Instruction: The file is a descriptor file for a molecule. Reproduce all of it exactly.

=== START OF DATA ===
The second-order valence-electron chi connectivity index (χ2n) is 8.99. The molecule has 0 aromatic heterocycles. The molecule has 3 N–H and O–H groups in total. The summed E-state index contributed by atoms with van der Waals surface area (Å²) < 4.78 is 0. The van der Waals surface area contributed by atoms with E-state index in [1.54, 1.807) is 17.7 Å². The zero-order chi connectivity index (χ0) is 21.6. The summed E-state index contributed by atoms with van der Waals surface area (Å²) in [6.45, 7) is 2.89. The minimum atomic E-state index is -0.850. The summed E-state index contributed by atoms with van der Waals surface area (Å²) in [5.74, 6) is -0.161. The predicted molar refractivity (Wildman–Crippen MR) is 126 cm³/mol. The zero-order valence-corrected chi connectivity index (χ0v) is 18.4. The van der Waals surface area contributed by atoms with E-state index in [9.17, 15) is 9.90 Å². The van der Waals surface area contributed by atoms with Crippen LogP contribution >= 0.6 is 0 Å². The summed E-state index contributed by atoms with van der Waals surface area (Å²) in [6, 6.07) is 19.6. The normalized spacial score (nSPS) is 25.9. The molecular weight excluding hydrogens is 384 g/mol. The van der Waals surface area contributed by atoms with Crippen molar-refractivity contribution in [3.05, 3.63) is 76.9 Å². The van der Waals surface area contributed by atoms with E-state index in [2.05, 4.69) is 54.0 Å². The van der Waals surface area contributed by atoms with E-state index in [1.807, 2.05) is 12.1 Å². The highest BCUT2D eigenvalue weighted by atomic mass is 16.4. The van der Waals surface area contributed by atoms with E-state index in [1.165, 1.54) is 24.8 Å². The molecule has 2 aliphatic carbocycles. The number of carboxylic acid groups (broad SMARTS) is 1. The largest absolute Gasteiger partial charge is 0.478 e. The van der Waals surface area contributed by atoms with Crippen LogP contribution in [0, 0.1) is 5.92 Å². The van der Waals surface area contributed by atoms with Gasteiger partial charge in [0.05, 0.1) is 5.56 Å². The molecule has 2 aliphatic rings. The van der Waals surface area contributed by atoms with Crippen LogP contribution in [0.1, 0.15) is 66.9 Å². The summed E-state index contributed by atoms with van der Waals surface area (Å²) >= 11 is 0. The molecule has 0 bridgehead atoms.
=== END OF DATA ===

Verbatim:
The second-order valence-electron chi connectivity index (χ2n) is 8.99. The molecule has 0 aromatic heterocycles. The molecule has 3 N–H and O–H groups in total. The summed E-state index contributed by atoms with van der Waals surface area (Å²) < 4.78 is 0. The van der Waals surface area contributed by atoms with E-state index in [1.54, 1.807) is 17.7 Å². The zero-order chi connectivity index (χ0) is 21.6. The summed E-state index contributed by atoms with van der Waals surface area (Å²) in [6.45, 7) is 2.89. The minimum atomic E-state index is -0.850. The summed E-state index contributed by atoms with van der Waals surface area (Å²) in [5.74, 6) is -0.161. The predicted molar refractivity (Wildman–Crippen MR) is 126 cm³/mol. The zero-order valence-corrected chi connectivity index (χ0v) is 18.4. The van der Waals surface area contributed by atoms with E-state index in [9.17, 15) is 9.90 Å². The van der Waals surface area contributed by atoms with Crippen LogP contribution >= 0.6 is 0 Å². The summed E-state index contributed by atoms with van der Waals surface area (Å²) in [6, 6.07) is 19.6. The normalized spacial score (nSPS) is 25.9. The molecular weight excluding hydrogens is 384 g/mol. The van der Waals surface area contributed by atoms with Crippen molar-refractivity contribution in [3.05, 3.63) is 76.9 Å². The van der Waals surface area contributed by atoms with E-state index in [2.05, 4.69) is 54.0 Å². The van der Waals surface area contributed by atoms with E-state index in [1.807, 2.05) is 12.1 Å². The highest BCUT2D eigenvalue weighted by atomic mass is 16.4. The van der Waals surface area contributed by atoms with E-state index in [1.165, 1.54) is 24.8 Å². The molecule has 2 aliphatic carbocycles. The number of carboxylic acid groups (broad SMARTS) is 1. The largest absolute Gasteiger partial charge is 0.478 e. The van der Waals surface area contributed by atoms with Crippen LogP contribution in [0, 0.1) is 5.92 Å². The van der Waals surface area contributed by atoms with Gasteiger partial charge in [0.05, 0.1) is 5.56 Å². The molecule has 2 aliphatic rings. The van der Waals surface area contributed by atoms with Crippen LogP contribution in [0.1, 0.15) is 66.9 Å². The summed E-state index contributed by atoms with van der Waals surface area (Å²) >= 11 is 0. The molecule has 0 bridgehead atoms.